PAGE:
A carefully cultivated brand image is an essential business tool for any company. Being revealed by the government as not having paid staff even the minimum wage takes a wrecking ball to the image a company is likely to have spent vast sums of money, time and effort creating.
The revelation that high-street restaurant chains Wagamama and TGI Fridays paid staff below the minimum wage is a disaster for public perception. Both companies could well incur significant reputational damage that will take years to recover from. In all, 43 hospitality companies have been named as not having fulfilled pay requirements.
Wagamama has blamed the shortfall in pay to staff on “an inadvertent misunderstanding” on the rules determining staff uniforms and has since repaid an average of £50 per staff member. Front-of-house staff, the company said, had been asked to wear a Wagamama-branded top but told to pay for it themselves. Similarly, TGI Friday has placed blame upon requiring staff to buy black shoes – the company has since reimbursed the money.
In a public statement Wagamama said: “In the past we didn’t realize that asking our front-of-house staff to wear casual black jeans or a skirt, with their Wagamama branded top, was considered as asking them to buy a form of uniform…” For such an organization to not be aware of the requirements the business was expected to meet represents a major corporate oversight. Whilst consumers may be able to forgive a company once, further transgressions will likely have a lasting impact.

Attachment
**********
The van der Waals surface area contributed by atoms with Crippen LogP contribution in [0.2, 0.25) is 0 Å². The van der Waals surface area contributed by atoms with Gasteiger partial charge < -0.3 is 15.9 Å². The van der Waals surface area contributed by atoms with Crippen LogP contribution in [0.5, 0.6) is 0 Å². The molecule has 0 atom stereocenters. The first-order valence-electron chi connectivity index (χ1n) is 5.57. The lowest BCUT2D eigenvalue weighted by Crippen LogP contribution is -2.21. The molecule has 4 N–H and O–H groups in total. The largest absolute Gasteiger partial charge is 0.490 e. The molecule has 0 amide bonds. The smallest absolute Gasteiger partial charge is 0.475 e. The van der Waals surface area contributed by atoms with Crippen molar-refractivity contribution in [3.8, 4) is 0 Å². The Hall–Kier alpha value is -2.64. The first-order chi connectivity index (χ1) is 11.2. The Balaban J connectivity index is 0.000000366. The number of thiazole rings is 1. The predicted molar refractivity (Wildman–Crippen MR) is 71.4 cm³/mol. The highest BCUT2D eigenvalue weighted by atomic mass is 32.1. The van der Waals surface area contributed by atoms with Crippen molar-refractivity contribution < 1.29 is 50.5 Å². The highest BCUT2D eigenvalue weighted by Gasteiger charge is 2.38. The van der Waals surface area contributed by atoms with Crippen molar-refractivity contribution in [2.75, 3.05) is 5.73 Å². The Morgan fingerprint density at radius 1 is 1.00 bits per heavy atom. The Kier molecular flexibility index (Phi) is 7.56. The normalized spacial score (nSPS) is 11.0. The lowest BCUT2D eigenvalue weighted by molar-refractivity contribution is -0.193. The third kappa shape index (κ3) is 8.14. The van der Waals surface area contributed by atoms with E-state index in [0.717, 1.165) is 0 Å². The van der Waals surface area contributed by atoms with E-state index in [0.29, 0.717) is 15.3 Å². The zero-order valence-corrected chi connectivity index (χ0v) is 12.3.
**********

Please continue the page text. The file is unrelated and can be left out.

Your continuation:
Across the news media both brands are now being labelled as failing to take sufficient care of staff. Compared to the amount of money that should have been paid to avoid being publically shamed by the government and press alike, the attempt to reduce business costs by a tiny amount has proved to be a spectacular failure.
Businesses – in particular major high-street brands – across the country should take note: attempts to trim costs should be conducted more carefully. Administration systems need to become more secure to prevent further such breaches of minimum wage legislation from occurring again. So far there has been no suggestion of criminality, making it all the more bizarre that major companies can be sufficiently careless over pay as to risk widespread public ridicule by being named.
Government action on companies found not to have paid minimum wage have been strengthened. Employees can be fined up to twice the total wage shortfall and a maximum of £20,000 per worker. In total, 179 employers have been fined £1.3m in the latest list.